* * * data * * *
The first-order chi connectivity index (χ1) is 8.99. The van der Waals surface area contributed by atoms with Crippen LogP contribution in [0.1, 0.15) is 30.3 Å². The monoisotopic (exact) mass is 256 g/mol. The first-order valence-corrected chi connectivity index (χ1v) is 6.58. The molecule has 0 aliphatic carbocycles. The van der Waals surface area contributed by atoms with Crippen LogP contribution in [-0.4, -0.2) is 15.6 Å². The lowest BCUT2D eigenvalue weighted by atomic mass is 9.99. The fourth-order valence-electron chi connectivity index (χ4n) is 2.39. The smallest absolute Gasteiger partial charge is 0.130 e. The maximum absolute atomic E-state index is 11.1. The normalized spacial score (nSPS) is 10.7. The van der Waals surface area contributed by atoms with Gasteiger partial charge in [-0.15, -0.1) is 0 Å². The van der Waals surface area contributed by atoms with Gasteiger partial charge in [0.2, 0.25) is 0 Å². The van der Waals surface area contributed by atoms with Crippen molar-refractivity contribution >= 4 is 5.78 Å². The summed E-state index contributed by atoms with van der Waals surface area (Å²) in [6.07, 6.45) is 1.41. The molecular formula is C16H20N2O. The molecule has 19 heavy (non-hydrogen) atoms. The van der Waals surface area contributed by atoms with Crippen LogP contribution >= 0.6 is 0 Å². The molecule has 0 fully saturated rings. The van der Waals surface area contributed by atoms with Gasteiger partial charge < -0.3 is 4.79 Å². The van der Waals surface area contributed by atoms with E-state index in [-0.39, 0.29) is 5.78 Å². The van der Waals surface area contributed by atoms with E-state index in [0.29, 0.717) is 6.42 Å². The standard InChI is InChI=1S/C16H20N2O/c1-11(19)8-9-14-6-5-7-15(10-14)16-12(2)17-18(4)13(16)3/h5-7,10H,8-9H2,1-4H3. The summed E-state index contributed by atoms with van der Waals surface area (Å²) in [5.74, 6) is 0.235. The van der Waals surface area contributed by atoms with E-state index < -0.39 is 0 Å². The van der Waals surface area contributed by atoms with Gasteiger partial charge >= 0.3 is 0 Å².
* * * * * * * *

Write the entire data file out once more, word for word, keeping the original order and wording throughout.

The first-order chi connectivity index (χ1) is 8.99. The van der Waals surface area contributed by atoms with Crippen LogP contribution in [0.1, 0.15) is 30.3 Å². The monoisotopic (exact) mass is 256 g/mol. The first-order valence-corrected chi connectivity index (χ1v) is 6.58. The molecule has 0 aliphatic carbocycles. The van der Waals surface area contributed by atoms with Crippen LogP contribution in [-0.4, -0.2) is 15.6 Å². The lowest BCUT2D eigenvalue weighted by atomic mass is 9.99. The fourth-order valence-electron chi connectivity index (χ4n) is 2.39. The smallest absolute Gasteiger partial charge is 0.130 e. The maximum absolute atomic E-state index is 11.1. The normalized spacial score (nSPS) is 10.7. The van der Waals surface area contributed by atoms with Gasteiger partial charge in [-0.15, -0.1) is 0 Å². The van der Waals surface area contributed by atoms with Gasteiger partial charge in [0.2, 0.25) is 0 Å². The van der Waals surface area contributed by atoms with Crippen molar-refractivity contribution >= 4 is 5.78 Å². The summed E-state index contributed by atoms with van der Waals surface area (Å²) in [6.07, 6.45) is 1.41. The molecular formula is C16H20N2O. The molecule has 19 heavy (non-hydrogen) atoms. The van der Waals surface area contributed by atoms with Crippen LogP contribution >= 0.6 is 0 Å². The molecule has 0 fully saturated rings. The van der Waals surface area contributed by atoms with Gasteiger partial charge < -0.3 is 4.79 Å². The van der Waals surface area contributed by atoms with E-state index in [-0.39, 0.29) is 5.78 Å². The van der Waals surface area contributed by atoms with E-state index in [0.29, 0.717) is 6.42 Å². The standard InChI is InChI=1S/C16H20N2O/c1-11(19)8-9-14-6-5-7-15(10-14)16-12(2)17-18(4)13(16)3/h5-7,10H,8-9H2,1-4H3. The summed E-state index contributed by atoms with van der Waals surface area (Å²) in [5.74, 6) is 0.235. The van der Waals surface area contributed by atoms with E-state index < -0.39 is 0 Å². The van der Waals surface area contributed by atoms with Gasteiger partial charge >= 0.3 is 0 Å².